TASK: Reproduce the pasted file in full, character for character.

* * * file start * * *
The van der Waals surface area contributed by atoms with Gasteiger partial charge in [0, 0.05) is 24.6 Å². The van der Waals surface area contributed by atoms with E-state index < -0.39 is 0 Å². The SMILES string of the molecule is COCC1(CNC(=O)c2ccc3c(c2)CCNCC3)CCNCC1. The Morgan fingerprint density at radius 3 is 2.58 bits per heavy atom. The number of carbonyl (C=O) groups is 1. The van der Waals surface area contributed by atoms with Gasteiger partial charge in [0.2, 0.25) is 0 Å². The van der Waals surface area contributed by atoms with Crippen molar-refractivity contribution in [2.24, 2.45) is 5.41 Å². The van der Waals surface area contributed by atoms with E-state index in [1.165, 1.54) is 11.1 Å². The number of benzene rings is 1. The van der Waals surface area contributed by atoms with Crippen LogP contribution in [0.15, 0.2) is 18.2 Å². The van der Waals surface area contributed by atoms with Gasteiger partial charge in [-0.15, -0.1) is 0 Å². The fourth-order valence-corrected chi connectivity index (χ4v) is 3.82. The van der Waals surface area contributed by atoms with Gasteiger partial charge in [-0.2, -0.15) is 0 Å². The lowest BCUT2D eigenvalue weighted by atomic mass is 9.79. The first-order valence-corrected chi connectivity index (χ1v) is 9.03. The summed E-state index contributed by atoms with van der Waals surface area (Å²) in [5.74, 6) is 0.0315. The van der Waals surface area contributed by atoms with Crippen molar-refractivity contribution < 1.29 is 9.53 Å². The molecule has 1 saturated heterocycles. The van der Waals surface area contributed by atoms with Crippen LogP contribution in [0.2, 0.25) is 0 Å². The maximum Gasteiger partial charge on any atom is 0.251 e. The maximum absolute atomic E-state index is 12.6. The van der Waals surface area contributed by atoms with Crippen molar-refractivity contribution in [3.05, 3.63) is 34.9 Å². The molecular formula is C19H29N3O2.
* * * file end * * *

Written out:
The van der Waals surface area contributed by atoms with Gasteiger partial charge in [0, 0.05) is 24.6 Å². The van der Waals surface area contributed by atoms with E-state index < -0.39 is 0 Å². The SMILES string of the molecule is COCC1(CNC(=O)c2ccc3c(c2)CCNCC3)CCNCC1. The Morgan fingerprint density at radius 3 is 2.58 bits per heavy atom. The number of carbonyl (C=O) groups is 1. The van der Waals surface area contributed by atoms with Gasteiger partial charge in [0.2, 0.25) is 0 Å². The van der Waals surface area contributed by atoms with Crippen molar-refractivity contribution in [2.24, 2.45) is 5.41 Å². The van der Waals surface area contributed by atoms with E-state index in [1.165, 1.54) is 11.1 Å². The number of benzene rings is 1. The van der Waals surface area contributed by atoms with Crippen LogP contribution in [0.15, 0.2) is 18.2 Å². The van der Waals surface area contributed by atoms with Gasteiger partial charge in [-0.15, -0.1) is 0 Å². The fourth-order valence-corrected chi connectivity index (χ4v) is 3.82. The van der Waals surface area contributed by atoms with Gasteiger partial charge in [-0.2, -0.15) is 0 Å². The lowest BCUT2D eigenvalue weighted by atomic mass is 9.79. The first-order valence-corrected chi connectivity index (χ1v) is 9.03. The summed E-state index contributed by atoms with van der Waals surface area (Å²) in [5.74, 6) is 0.0315. The van der Waals surface area contributed by atoms with Crippen molar-refractivity contribution < 1.29 is 9.53 Å². The molecule has 1 saturated heterocycles. The van der Waals surface area contributed by atoms with Crippen LogP contribution in [0.2, 0.25) is 0 Å². The maximum Gasteiger partial charge on any atom is 0.251 e. The maximum absolute atomic E-state index is 12.6. The van der Waals surface area contributed by atoms with Crippen molar-refractivity contribution in [3.05, 3.63) is 34.9 Å². The molecular formula is C19H29N3O2.